HUD's Neighborhood Stabilization Program (www.hud.gov/nsp) provides emergency assistance to state and local governments to acquire and redevelop foreclosed properties that might otherwise become sources of abandonment and blight within their communities. The Neighborhood Stabilization Program (NSP) provides grants to every state, certain local communities, and other organizations to purchase foreclosed or abandoned homes and to rehabilitate, resell, or redevelop these homes in order to stabilize neighborhoods and stem the decline of house values of neighboring homes. The program is authorized under Title III of the Housing and Economic Recovery Act of 2008.
There have been three rounds of funding for NSP. The Housing and Economic Recovery Act of 2008 provided a first round of formula funding to States and units of general local government, and is referred to herein as NSP1. The American Recovery and Reinvestment Act provided a second round of funds in 2009 awarded by competition, and is referred to herein as NSP2. The third round of funding, NSP3, was provided in 2010 as part of the Dodd-Frank Wall Street Reform Act and was allocated by formula.
The NSP1 allocation was done via a two-step formula that first made statewide allocations and then local allocations. The raw data and step-by-step information on how each allocation was calculated are available for both the statewide allocation and the local allocations.
Formula Methodology (please read first)
Neighborhood Level Foreclosure Data
Neighborhood Level Foreclosure Data Dictionary
Powerpoint presentation describing formula and targeting data at Los Angeles training.
NSP2 was a competitive grant, and applicants were encouraged to used funds for concentrated investment in carefully chosen target areas. To facilitate the identification of target areas, HUD developed an online mapping application.
This mapping tool provides foreclosure and abandonment risk scores for all census tracts, which were updated from the NSP1 risk scores. The methodology used to calculate scores for the NSP2 grants can be found at: https://www.huduser.gov/portal/NSP2datadesc.html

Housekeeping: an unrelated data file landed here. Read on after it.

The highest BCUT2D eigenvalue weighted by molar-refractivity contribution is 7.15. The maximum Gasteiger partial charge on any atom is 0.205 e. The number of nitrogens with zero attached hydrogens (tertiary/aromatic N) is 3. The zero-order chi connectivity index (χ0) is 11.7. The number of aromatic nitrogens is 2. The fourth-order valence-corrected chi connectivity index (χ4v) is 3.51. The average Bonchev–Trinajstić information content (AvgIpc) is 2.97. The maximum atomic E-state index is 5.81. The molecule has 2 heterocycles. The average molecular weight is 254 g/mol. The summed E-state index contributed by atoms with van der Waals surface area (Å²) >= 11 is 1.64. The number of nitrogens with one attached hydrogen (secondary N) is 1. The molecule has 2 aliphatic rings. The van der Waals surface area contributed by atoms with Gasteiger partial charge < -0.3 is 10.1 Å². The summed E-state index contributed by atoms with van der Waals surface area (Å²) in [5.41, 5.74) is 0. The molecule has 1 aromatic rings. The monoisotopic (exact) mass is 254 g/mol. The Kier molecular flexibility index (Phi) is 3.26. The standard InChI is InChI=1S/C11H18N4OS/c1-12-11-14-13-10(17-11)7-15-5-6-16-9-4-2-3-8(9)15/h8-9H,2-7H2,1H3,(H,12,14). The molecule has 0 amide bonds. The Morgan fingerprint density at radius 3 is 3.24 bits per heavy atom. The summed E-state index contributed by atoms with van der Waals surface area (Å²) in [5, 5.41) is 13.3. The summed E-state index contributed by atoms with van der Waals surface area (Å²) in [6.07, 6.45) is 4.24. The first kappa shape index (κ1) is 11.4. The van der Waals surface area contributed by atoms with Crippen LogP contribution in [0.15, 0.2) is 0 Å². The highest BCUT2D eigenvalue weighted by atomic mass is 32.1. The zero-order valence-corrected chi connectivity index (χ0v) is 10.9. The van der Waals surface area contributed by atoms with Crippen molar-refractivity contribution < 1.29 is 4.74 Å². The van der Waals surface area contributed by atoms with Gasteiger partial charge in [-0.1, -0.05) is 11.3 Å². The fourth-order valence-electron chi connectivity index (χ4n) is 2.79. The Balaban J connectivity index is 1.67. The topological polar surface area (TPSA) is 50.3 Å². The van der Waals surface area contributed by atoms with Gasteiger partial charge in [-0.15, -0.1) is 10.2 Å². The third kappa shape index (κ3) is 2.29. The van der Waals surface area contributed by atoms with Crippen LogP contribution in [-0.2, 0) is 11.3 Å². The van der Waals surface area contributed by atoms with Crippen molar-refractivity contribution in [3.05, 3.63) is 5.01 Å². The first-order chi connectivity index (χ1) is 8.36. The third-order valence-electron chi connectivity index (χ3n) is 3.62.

These links provide data and tools that may be useful for NSP3 grantees implementing their program. This site is updated as of October 15, 2010 to support implementation of NSP3. It includes information on foreclosure problems through June 2010.
NSP 3 Formula Methodology. This document describes the methodology used to allocate funds under the NSP 3 program.
NSP 3 Formula Allocations with Supporting Data. This document shows the grant amounts for each grantee and some supporting data.
NSP 3 Mapping Tool for Preparing Action Plan.To receive NSP3 funding, each grantee must submit an action plan substantial amendment or abbreviated plan to HUD in accordance with the notice posted at www.hud.gov/nsp. As part of preparing that substantial amendment, each grantee must use this HUD Foreclosure Need website to show its NSP3 areas of greatest need and submit the resulting output to HUD as part of its substantial amendment. If a grantee has more than one identified target area, it will need to provide separate documents for each area. Unlike NSP2, grantees are not constrained to Census Tract boundaries and can define their target areas more precisely to their intended target area.
Data downloadable by state showing the foreclosure risk score, LMMI area benefit, address vacancy, and other information for each block group: A data dictionary for these files is here
NSP Income Limits
- Data on the FY 2022 income limits applicable for NSP (Effective June 15, 2022)
- Data on the FY 2021 income limits applicable for NSP (Effective April 1, 2021)
- Data on the FY 2020 income limits applicable for NSP (Effective April 1, 2020)
- Data on the FY 2019 income limits applicable for NSP (Effective April 24, 2019)
- Data on the FY 2018 income limits applicable for NSP (Effective April 1, 2018)
- Data on the FY 2017 income limits applicable for NSP (Effective April 14, 2017)
- Data on the FY 2016 income limits applicable for NSP (Effective March, 2016)
- Data on the FY 2015 income limits applicable for NSP (Effective March, 2015)
- Data on the FY 2014 income limits applicable for NSP (Effective December, 2013)
- Data on the FY 2013 income limits applicable for NSP (Effective December, 2012)
- Data on the FY 2012 income limits applicable for NSP (Effective December, 2011)
- Data on the FY 2011 income limits applicable for NSP (Effective June, 2011)
- Data on the FY 2010 income limits applicable for NSP (Effective May, 2010)
- Data on the FY 2009 income limits applicable for NSP (Effective March, 2009)
- Data on the FY 2008 income limits applicable for NSP
Other Mapping Tools
As an organization either applying to HUD for NSP grant dollars or interested in the program, you know that HUD expects grantees to consider several specific pieces of data in preparing plans and strategies for targeting funds.Click here to view the mapped data on PolicyMap.
LMMI Block Groups
See the data download feature under NSP3 to obtain the low-, moderate-, and middle-income (less than 120% of area median family income). Grantees using an older version of the LMMI calculation (https://www.huduser.gov/portal/datasets/nsp_target.html) may still use that calculation for determining area eligibility.